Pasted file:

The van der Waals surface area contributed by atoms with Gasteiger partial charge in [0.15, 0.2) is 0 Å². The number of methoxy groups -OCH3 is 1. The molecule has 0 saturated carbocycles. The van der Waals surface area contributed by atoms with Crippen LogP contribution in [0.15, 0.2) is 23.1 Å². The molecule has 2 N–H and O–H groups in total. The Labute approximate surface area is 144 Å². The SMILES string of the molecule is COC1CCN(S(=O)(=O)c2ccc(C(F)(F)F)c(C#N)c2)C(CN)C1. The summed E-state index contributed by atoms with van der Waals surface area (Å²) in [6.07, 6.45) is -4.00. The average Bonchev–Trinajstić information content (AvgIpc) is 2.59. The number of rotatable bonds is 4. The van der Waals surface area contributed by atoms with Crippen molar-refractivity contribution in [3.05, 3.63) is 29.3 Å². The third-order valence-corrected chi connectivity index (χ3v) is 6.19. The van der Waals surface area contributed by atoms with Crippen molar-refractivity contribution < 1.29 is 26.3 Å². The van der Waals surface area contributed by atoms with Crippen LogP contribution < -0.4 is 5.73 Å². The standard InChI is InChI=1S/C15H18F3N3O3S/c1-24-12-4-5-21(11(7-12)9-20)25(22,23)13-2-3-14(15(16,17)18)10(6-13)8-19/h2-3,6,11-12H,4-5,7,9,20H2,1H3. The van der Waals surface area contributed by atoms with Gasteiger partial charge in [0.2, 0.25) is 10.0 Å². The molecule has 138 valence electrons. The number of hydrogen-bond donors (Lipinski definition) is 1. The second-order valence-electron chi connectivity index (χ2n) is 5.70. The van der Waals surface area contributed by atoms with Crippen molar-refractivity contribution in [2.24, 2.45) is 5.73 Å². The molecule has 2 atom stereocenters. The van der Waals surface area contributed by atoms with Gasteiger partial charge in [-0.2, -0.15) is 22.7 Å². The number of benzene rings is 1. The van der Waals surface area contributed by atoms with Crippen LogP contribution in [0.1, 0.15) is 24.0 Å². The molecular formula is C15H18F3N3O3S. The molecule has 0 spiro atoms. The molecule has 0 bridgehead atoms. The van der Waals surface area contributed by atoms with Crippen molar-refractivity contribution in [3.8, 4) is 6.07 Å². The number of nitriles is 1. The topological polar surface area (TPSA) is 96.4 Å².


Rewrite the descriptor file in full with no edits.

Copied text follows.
The van der Waals surface area contributed by atoms with Gasteiger partial charge in [0.15, 0.2) is 0 Å². The number of methoxy groups -OCH3 is 1. The molecule has 0 saturated carbocycles. The van der Waals surface area contributed by atoms with Crippen LogP contribution in [0.15, 0.2) is 23.1 Å². The molecule has 2 N–H and O–H groups in total. The Labute approximate surface area is 144 Å². The SMILES string of the molecule is COC1CCN(S(=O)(=O)c2ccc(C(F)(F)F)c(C#N)c2)C(CN)C1. The summed E-state index contributed by atoms with van der Waals surface area (Å²) in [6.07, 6.45) is -4.00. The average Bonchev–Trinajstić information content (AvgIpc) is 2.59. The number of rotatable bonds is 4. The van der Waals surface area contributed by atoms with Crippen molar-refractivity contribution in [3.05, 3.63) is 29.3 Å². The third-order valence-corrected chi connectivity index (χ3v) is 6.19. The van der Waals surface area contributed by atoms with Crippen molar-refractivity contribution < 1.29 is 26.3 Å². The van der Waals surface area contributed by atoms with Crippen LogP contribution < -0.4 is 5.73 Å². The standard InChI is InChI=1S/C15H18F3N3O3S/c1-24-12-4-5-21(11(7-12)9-20)25(22,23)13-2-3-14(15(16,17)18)10(6-13)8-19/h2-3,6,11-12H,4-5,7,9,20H2,1H3. The van der Waals surface area contributed by atoms with Gasteiger partial charge in [0.2, 0.25) is 10.0 Å². The molecule has 138 valence electrons. The number of hydrogen-bond donors (Lipinski definition) is 1. The second-order valence-electron chi connectivity index (χ2n) is 5.70. The van der Waals surface area contributed by atoms with Crippen molar-refractivity contribution in [2.24, 2.45) is 5.73 Å². The molecule has 2 atom stereocenters. The van der Waals surface area contributed by atoms with Gasteiger partial charge in [-0.2, -0.15) is 22.7 Å². The number of benzene rings is 1. The van der Waals surface area contributed by atoms with Crippen LogP contribution in [0.1, 0.15) is 24.0 Å². The molecular formula is C15H18F3N3O3S. The molecule has 0 spiro atoms. The molecule has 0 bridgehead atoms. The van der Waals surface area contributed by atoms with Crippen molar-refractivity contribution in [3.8, 4) is 6.07 Å². The number of nitriles is 1. The topological polar surface area (TPSA) is 96.4 Å².